From a Cairo
High classroom to another a thousand miles away, connections are shooting
through cable and fiber and, slowly but steadily, forging between lives.
In Dr. Zerric
Clinton’s visual arts classes this semester, students have connected – through
Skype and social-learning platform Edmodo – with seniors at Rae Kushner Yeshiva High School, a
private, rabbinical school in Livingston, New Jersey. It’s part of a pilot
program launched by the Museum of Tolerance in New York, aimed at encouraging
dialogue between members of widely disparate communities.
High and Rae Kushner, there are a million tiny variations in culture, education
and upbringing. Cairo High is a public school in a tucked-away, rural setting,
with a population that is comparatively racially diverse. Rae Kushner is an
urban, private school that primarily serves Jewish students.
When Clinton met
Dr. Natasha Poor, manager of education and public outreach for the Museum of
Tolerance, and Rabbi Richard Kirsch, a sociology teacher at Rae Kushner, they
saw, in all those differences, an opportunity.
So the two
classes have met, virtually, all semester, first for a Skype conversation in
March, then in chats on Edmodo. It’s been a chance to build students’ awareness
of diversity, and to prepare them for the increasingly global world they’ll
encounter when they graduate.
“The world in
general – locally, statewide, nationally and geographically – is just diverse,”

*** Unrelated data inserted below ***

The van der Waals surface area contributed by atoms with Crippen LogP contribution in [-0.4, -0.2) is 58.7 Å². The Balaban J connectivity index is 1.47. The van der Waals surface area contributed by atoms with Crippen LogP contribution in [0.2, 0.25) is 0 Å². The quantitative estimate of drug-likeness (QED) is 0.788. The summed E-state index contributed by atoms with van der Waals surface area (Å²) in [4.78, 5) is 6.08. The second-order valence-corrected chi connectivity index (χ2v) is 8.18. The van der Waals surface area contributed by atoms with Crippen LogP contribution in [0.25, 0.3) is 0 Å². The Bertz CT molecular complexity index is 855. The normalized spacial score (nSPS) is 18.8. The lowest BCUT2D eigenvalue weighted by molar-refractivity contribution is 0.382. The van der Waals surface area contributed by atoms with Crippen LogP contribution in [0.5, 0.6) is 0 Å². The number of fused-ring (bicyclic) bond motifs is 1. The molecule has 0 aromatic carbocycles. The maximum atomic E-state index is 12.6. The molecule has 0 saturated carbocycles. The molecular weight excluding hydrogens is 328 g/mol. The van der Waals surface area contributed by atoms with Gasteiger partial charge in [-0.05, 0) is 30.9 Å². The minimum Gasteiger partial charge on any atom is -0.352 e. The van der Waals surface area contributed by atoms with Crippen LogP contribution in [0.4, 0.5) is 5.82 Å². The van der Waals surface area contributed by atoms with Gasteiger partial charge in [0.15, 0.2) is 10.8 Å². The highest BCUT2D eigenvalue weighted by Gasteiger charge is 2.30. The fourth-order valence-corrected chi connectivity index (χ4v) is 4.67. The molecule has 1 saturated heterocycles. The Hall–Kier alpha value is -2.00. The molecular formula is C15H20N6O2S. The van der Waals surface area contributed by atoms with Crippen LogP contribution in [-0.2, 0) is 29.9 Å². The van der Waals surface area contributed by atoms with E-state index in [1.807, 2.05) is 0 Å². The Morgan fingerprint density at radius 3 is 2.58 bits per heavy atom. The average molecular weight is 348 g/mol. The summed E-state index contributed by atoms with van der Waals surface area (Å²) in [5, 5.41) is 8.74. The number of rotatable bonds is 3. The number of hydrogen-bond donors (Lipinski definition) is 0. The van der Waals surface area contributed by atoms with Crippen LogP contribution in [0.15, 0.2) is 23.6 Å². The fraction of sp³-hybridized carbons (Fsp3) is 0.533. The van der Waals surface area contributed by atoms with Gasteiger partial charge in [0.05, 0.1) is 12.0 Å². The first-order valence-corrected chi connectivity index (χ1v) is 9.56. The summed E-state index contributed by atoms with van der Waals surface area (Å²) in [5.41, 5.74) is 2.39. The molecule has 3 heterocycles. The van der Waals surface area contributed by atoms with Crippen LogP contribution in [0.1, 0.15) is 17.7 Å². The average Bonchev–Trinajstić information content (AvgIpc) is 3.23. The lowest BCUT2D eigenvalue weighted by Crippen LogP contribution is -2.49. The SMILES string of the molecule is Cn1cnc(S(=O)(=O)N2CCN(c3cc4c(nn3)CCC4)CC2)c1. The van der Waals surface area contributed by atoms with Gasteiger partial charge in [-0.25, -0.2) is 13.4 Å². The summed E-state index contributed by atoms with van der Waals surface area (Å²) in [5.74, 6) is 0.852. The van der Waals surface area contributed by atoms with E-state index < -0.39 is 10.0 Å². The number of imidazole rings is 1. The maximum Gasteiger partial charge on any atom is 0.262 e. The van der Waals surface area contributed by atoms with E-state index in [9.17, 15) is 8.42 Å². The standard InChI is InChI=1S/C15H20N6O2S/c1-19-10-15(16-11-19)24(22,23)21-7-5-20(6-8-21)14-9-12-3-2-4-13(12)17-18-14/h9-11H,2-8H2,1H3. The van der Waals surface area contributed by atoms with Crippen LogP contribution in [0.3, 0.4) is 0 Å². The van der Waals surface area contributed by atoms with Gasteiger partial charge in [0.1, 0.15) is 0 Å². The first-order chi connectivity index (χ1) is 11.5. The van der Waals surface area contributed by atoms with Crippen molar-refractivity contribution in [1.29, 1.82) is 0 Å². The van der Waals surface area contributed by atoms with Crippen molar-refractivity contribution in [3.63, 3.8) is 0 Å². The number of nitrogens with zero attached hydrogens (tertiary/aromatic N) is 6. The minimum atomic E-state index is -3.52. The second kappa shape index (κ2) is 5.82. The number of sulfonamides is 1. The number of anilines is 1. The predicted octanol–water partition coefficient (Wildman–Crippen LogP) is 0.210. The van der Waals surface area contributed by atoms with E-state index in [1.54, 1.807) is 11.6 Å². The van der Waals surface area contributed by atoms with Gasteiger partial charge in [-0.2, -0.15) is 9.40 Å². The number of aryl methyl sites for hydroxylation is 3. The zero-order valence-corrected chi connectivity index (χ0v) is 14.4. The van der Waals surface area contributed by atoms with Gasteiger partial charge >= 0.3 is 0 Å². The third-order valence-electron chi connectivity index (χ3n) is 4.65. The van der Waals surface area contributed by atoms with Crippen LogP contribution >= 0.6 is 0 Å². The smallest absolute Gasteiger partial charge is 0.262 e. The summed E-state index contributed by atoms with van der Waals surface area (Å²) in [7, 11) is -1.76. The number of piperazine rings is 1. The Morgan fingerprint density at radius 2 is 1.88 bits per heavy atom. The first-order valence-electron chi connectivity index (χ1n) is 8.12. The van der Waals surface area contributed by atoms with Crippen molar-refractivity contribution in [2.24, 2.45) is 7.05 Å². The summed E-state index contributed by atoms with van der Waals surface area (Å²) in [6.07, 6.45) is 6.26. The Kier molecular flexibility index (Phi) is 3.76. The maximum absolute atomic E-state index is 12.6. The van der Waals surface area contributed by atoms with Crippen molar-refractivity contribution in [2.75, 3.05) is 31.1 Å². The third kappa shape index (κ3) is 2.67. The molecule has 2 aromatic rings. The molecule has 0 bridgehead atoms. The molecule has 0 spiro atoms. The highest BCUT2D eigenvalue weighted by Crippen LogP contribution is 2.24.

Clinton said. “The more you can expose students to diversity at an early age,
the better off they’ll be in the future as adults. They don’t have
apprehensions about, ‘These people are this, these people are that.’ They’ll be
able to dispel those rumors early on.”
continue, the students’ questions have ranged from basic to mind-bending. The
Cairo students have quizzed their counterparts on what it’s like to wear
uniforms to school, and whether a Kosher diet allows trips to McDonald’s.
delved into deeper issues. Some of the New Jersey students didn’t know much
about the South beyond what they’d seen on television and in other media; that
sparked a conversation on race and its role in Southern life.
really adamant on, ‘How is it really, in the South?’” Clinton said. “They kind
of understood that the South, historically, had racial oppression and racial
issues, so they were really interested in that.”
The project will
culminate with a final video conference and, most likely, with an art project
that tasks the students with creating a visual representation of the
connections they’ve made.
those connections keep flying between cables, putting a face on diversity and
helping students see that, though we’ve all led wildly different lives, there’s
something beneath the surface that’s the same.
There always is.